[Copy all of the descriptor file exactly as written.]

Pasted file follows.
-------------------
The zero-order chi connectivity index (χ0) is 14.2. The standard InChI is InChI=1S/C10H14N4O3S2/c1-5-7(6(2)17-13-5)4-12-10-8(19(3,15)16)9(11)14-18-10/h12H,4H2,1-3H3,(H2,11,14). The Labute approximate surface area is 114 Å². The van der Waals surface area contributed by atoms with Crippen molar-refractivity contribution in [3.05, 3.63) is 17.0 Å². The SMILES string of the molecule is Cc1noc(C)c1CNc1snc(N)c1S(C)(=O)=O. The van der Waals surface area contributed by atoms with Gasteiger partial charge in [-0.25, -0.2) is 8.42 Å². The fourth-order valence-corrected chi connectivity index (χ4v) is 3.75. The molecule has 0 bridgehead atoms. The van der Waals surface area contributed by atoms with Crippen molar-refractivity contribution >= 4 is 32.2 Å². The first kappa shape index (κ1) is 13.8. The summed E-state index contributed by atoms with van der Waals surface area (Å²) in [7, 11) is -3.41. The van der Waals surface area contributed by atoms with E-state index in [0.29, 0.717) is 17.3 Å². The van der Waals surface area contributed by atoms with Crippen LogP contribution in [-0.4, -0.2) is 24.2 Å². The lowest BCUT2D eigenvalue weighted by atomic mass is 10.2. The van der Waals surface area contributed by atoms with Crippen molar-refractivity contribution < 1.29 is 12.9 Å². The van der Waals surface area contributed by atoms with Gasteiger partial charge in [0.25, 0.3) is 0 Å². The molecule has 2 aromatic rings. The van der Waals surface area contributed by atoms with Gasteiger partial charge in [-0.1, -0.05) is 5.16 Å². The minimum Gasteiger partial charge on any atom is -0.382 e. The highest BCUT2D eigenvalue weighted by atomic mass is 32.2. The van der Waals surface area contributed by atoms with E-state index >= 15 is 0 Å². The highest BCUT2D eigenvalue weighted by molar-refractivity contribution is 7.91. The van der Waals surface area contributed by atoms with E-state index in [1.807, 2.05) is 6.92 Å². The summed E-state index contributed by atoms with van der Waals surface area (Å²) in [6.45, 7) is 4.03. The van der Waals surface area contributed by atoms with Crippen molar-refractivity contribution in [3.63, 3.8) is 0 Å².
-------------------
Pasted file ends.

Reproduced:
The zero-order chi connectivity index (χ0) is 14.2. The standard InChI is InChI=1S/C10H14N4O3S2/c1-5-7(6(2)17-13-5)4-12-10-8(19(3,15)16)9(11)14-18-10/h12H,4H2,1-3H3,(H2,11,14). The Labute approximate surface area is 114 Å². The van der Waals surface area contributed by atoms with Crippen molar-refractivity contribution in [3.05, 3.63) is 17.0 Å². The SMILES string of the molecule is Cc1noc(C)c1CNc1snc(N)c1S(C)(=O)=O. The van der Waals surface area contributed by atoms with Gasteiger partial charge in [-0.25, -0.2) is 8.42 Å². The fourth-order valence-corrected chi connectivity index (χ4v) is 3.75. The molecule has 0 bridgehead atoms. The van der Waals surface area contributed by atoms with Crippen molar-refractivity contribution >= 4 is 32.2 Å². The first kappa shape index (κ1) is 13.8. The summed E-state index contributed by atoms with van der Waals surface area (Å²) in [7, 11) is -3.41. The van der Waals surface area contributed by atoms with E-state index in [0.29, 0.717) is 17.3 Å². The van der Waals surface area contributed by atoms with Crippen LogP contribution in [-0.4, -0.2) is 24.2 Å². The lowest BCUT2D eigenvalue weighted by atomic mass is 10.2. The van der Waals surface area contributed by atoms with Crippen molar-refractivity contribution < 1.29 is 12.9 Å². The van der Waals surface area contributed by atoms with Gasteiger partial charge in [0.25, 0.3) is 0 Å². The molecule has 2 aromatic rings. The van der Waals surface area contributed by atoms with Gasteiger partial charge in [-0.1, -0.05) is 5.16 Å². The minimum Gasteiger partial charge on any atom is -0.382 e. The highest BCUT2D eigenvalue weighted by atomic mass is 32.2. The van der Waals surface area contributed by atoms with E-state index >= 15 is 0 Å². The highest BCUT2D eigenvalue weighted by molar-refractivity contribution is 7.91. The van der Waals surface area contributed by atoms with E-state index in [1.807, 2.05) is 6.92 Å². The summed E-state index contributed by atoms with van der Waals surface area (Å²) in [6.45, 7) is 4.03. The van der Waals surface area contributed by atoms with Crippen molar-refractivity contribution in [3.63, 3.8) is 0 Å².